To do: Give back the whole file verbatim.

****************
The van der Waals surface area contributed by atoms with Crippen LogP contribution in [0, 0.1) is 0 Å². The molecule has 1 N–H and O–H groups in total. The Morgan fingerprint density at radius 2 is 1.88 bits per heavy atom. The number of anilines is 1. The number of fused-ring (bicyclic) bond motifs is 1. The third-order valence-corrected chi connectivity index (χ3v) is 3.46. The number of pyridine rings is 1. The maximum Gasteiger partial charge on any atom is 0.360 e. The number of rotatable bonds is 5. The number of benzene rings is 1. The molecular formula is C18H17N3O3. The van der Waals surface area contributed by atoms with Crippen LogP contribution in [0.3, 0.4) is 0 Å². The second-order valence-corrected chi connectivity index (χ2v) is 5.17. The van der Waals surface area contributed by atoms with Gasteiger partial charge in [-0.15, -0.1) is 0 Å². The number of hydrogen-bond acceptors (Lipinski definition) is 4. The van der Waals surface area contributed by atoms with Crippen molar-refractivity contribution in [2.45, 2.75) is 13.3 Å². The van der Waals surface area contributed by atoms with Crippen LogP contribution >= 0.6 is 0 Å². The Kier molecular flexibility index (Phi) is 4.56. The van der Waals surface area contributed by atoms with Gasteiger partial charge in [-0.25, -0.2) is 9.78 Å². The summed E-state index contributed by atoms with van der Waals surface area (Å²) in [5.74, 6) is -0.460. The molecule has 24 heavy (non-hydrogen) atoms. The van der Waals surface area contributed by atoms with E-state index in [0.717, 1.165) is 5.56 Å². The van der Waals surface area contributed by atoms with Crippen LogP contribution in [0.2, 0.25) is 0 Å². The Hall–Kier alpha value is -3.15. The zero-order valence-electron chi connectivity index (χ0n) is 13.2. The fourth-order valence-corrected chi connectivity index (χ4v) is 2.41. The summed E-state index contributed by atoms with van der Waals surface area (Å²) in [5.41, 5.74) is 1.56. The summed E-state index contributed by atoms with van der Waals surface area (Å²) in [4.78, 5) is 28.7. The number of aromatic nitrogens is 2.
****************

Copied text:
The van der Waals surface area contributed by atoms with Crippen LogP contribution in [0, 0.1) is 0 Å². The molecule has 1 N–H and O–H groups in total. The Morgan fingerprint density at radius 2 is 1.88 bits per heavy atom. The number of anilines is 1. The number of fused-ring (bicyclic) bond motifs is 1. The third-order valence-corrected chi connectivity index (χ3v) is 3.46. The number of pyridine rings is 1. The maximum Gasteiger partial charge on any atom is 0.360 e. The number of rotatable bonds is 5. The number of benzene rings is 1. The molecular formula is C18H17N3O3. The van der Waals surface area contributed by atoms with Crippen LogP contribution in [0.3, 0.4) is 0 Å². The second-order valence-corrected chi connectivity index (χ2v) is 5.17. The van der Waals surface area contributed by atoms with Gasteiger partial charge in [-0.15, -0.1) is 0 Å². The number of hydrogen-bond acceptors (Lipinski definition) is 4. The van der Waals surface area contributed by atoms with Crippen molar-refractivity contribution in [2.45, 2.75) is 13.3 Å². The van der Waals surface area contributed by atoms with Crippen LogP contribution >= 0.6 is 0 Å². The Kier molecular flexibility index (Phi) is 4.56. The van der Waals surface area contributed by atoms with Gasteiger partial charge in [-0.25, -0.2) is 9.78 Å². The summed E-state index contributed by atoms with van der Waals surface area (Å²) in [5.74, 6) is -0.460. The molecule has 24 heavy (non-hydrogen) atoms. The van der Waals surface area contributed by atoms with E-state index in [0.717, 1.165) is 5.56 Å². The van der Waals surface area contributed by atoms with Crippen LogP contribution in [0.2, 0.25) is 0 Å². The Hall–Kier alpha value is -3.15. The zero-order valence-electron chi connectivity index (χ0n) is 13.2. The fourth-order valence-corrected chi connectivity index (χ4v) is 2.41. The summed E-state index contributed by atoms with van der Waals surface area (Å²) in [5.41, 5.74) is 1.56. The summed E-state index contributed by atoms with van der Waals surface area (Å²) in [4.78, 5) is 28.7. The number of aromatic nitrogens is 2.